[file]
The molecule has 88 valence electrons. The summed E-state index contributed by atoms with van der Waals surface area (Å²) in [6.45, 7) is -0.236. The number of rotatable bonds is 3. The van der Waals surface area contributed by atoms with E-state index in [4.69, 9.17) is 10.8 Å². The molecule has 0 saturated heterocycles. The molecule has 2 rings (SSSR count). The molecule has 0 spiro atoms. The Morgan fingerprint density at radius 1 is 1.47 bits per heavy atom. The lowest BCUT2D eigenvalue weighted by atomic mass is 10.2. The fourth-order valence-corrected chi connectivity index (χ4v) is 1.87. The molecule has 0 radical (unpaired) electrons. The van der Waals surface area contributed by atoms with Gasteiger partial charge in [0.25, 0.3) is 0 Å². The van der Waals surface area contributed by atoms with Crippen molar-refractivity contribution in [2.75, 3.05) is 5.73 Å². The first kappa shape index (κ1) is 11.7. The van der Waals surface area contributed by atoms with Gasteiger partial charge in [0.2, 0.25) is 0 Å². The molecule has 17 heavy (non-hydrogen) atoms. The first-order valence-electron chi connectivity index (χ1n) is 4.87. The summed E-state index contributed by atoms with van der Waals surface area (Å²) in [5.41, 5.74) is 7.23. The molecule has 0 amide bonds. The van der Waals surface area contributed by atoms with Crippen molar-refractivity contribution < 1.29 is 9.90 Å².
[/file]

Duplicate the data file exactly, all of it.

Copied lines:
The molecule has 88 valence electrons. The summed E-state index contributed by atoms with van der Waals surface area (Å²) in [6.45, 7) is -0.236. The number of rotatable bonds is 3. The van der Waals surface area contributed by atoms with E-state index in [4.69, 9.17) is 10.8 Å². The molecule has 0 saturated heterocycles. The molecule has 2 rings (SSSR count). The molecule has 0 spiro atoms. The Morgan fingerprint density at radius 1 is 1.47 bits per heavy atom. The lowest BCUT2D eigenvalue weighted by atomic mass is 10.2. The fourth-order valence-corrected chi connectivity index (χ4v) is 1.87. The molecule has 0 radical (unpaired) electrons. The van der Waals surface area contributed by atoms with Gasteiger partial charge in [0.25, 0.3) is 0 Å². The van der Waals surface area contributed by atoms with Crippen molar-refractivity contribution in [2.75, 3.05) is 5.73 Å². The first kappa shape index (κ1) is 11.7. The van der Waals surface area contributed by atoms with Gasteiger partial charge in [0.2, 0.25) is 0 Å². The molecule has 17 heavy (non-hydrogen) atoms. The first-order valence-electron chi connectivity index (χ1n) is 4.87. The summed E-state index contributed by atoms with van der Waals surface area (Å²) in [5.41, 5.74) is 7.23. The molecule has 0 amide bonds. The van der Waals surface area contributed by atoms with Crippen molar-refractivity contribution < 1.29 is 9.90 Å².